It’s only a movie

It's only a movie
Reel life adventures of a film obsessive

I would hardly be called a cinephile: I don’t go that often to the cinema, things have somehow improved, as I have been to two film festivals last year, but the truth of the matter is that I probably spend more time listening to film reviews that watching movies. The reason for this is Mark Kermode’s film review, that is available as a podcast. I can listen to it while doing something else, and the reviews, in particular about bad movies (for some definition of bad) are very often very funny. I started listening years ago, when a friend sent me the link for the review of the Star Wars Episode 1 movie (not the original first one). It was a slaughter, but a funny one.

Since then, I have been happily tuning-in to listen to the show. While I have been taking the general advice of the good doctor, this has been mostly a way to weed out rotten ones, more than a definitive guide: I don’t share Mark’s taste for horror movies, tend to watch styles he does not usually mention (french movies, japanese animation), and given the difference in the release schedules between the UK and Switzerland, it is quite rare that a movie that is just out in London will be showing in Zürich. So when the existence of a book was mentioned on the show, I did not pay particular attention, like the movies it would appear in my life, or not…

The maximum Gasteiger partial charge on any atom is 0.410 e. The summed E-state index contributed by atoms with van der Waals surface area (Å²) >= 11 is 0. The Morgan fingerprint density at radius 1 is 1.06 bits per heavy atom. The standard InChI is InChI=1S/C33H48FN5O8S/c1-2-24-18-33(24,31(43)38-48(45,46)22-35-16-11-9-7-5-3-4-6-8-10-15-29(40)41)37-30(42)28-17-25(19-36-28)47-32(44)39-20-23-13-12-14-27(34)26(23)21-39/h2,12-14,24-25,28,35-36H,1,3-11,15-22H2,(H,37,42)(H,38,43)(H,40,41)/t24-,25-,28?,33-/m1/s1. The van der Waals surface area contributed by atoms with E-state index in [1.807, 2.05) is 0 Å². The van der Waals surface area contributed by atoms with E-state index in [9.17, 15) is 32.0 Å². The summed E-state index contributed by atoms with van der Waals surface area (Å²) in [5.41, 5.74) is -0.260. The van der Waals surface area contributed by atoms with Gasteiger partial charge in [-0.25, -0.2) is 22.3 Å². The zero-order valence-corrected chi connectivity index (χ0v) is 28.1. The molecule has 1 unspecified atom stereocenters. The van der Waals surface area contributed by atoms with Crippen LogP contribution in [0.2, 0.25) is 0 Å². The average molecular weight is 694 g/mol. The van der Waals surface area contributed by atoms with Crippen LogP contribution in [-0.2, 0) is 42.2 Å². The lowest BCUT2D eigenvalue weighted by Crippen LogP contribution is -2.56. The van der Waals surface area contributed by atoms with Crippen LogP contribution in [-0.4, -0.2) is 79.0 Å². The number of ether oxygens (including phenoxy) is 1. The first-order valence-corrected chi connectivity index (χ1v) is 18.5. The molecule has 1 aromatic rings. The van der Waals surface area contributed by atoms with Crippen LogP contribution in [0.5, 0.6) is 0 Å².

It’s Only a Movie
Mark Kermode
Random Books
ISBN : 978-0-099-54348-0

I saw the book while doing some shopping in Edinburg, and bought it. I finished reading it during my trip to California, which was oddly appropriate, as the action starts with Werner Herzog getting shot. The book is a mixture of autobiography and film ranting, both aspects are equally interesting, but the autobiographic part was newer for me, as the doctor’s opinion about movies tend to transpire into the podcast. While enjoyable, the style is a bit rough, and after a full book of kermodian prose, I fully understand why Kermode is not presenting the show alone, why Simon Mayo’s presence is needed to structure the rhythm of the show.

In conclusion, a fun read, which certainly made my flight more enjoyable.

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